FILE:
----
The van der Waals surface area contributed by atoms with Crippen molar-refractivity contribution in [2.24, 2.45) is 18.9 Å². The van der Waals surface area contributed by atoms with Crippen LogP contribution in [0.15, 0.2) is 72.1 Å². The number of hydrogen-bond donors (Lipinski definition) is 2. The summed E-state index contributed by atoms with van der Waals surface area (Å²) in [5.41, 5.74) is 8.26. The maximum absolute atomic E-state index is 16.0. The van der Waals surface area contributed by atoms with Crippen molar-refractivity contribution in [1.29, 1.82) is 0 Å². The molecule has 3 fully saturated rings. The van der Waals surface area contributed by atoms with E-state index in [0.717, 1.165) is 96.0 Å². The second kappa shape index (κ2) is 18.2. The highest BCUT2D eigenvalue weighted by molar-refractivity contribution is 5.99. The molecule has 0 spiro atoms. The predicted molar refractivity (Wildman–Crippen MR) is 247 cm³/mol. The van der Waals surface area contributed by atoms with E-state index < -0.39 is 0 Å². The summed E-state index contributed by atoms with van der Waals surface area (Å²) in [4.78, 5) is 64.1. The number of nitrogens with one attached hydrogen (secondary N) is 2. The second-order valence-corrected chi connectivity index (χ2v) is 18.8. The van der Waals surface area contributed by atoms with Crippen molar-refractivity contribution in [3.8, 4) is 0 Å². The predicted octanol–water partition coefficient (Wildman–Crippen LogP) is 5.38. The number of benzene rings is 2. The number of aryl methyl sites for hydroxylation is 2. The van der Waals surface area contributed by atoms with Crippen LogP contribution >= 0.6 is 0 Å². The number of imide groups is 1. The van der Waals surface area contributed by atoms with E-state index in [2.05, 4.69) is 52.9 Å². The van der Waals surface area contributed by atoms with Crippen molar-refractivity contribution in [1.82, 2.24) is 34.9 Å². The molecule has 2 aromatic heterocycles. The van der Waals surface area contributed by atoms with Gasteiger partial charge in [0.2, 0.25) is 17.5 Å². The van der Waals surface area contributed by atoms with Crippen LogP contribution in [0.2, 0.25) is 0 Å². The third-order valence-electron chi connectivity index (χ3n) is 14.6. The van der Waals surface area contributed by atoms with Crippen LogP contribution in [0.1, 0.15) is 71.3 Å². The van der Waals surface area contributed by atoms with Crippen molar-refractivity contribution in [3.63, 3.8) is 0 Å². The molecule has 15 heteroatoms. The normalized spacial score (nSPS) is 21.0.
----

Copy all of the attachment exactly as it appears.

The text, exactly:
The van der Waals surface area contributed by atoms with Crippen molar-refractivity contribution in [2.24, 2.45) is 18.9 Å². The van der Waals surface area contributed by atoms with Crippen LogP contribution in [0.15, 0.2) is 72.1 Å². The number of hydrogen-bond donors (Lipinski definition) is 2. The summed E-state index contributed by atoms with van der Waals surface area (Å²) in [5.41, 5.74) is 8.26. The maximum absolute atomic E-state index is 16.0. The van der Waals surface area contributed by atoms with Crippen molar-refractivity contribution in [1.29, 1.82) is 0 Å². The molecule has 3 fully saturated rings. The van der Waals surface area contributed by atoms with E-state index in [0.717, 1.165) is 96.0 Å². The second kappa shape index (κ2) is 18.2. The highest BCUT2D eigenvalue weighted by molar-refractivity contribution is 5.99. The molecule has 0 spiro atoms. The predicted molar refractivity (Wildman–Crippen MR) is 247 cm³/mol. The van der Waals surface area contributed by atoms with E-state index < -0.39 is 0 Å². The summed E-state index contributed by atoms with van der Waals surface area (Å²) in [4.78, 5) is 64.1. The number of nitrogens with one attached hydrogen (secondary N) is 2. The second-order valence-corrected chi connectivity index (χ2v) is 18.8. The van der Waals surface area contributed by atoms with Crippen molar-refractivity contribution in [3.8, 4) is 0 Å². The predicted octanol–water partition coefficient (Wildman–Crippen LogP) is 5.38. The number of benzene rings is 2. The number of aryl methyl sites for hydroxylation is 2. The van der Waals surface area contributed by atoms with Crippen LogP contribution >= 0.6 is 0 Å². The number of imide groups is 1. The van der Waals surface area contributed by atoms with E-state index in [2.05, 4.69) is 52.9 Å². The van der Waals surface area contributed by atoms with Crippen molar-refractivity contribution in [1.82, 2.24) is 34.9 Å². The molecule has 2 aromatic heterocycles. The van der Waals surface area contributed by atoms with Gasteiger partial charge in [0.2, 0.25) is 17.5 Å². The van der Waals surface area contributed by atoms with Crippen LogP contribution in [0.2, 0.25) is 0 Å². The third-order valence-electron chi connectivity index (χ3n) is 14.6. The van der Waals surface area contributed by atoms with Crippen LogP contribution in [0.1, 0.15) is 71.3 Å². The van der Waals surface area contributed by atoms with Crippen molar-refractivity contribution in [3.63, 3.8) is 0 Å². The molecule has 15 heteroatoms. The normalized spacial score (nSPS) is 21.0.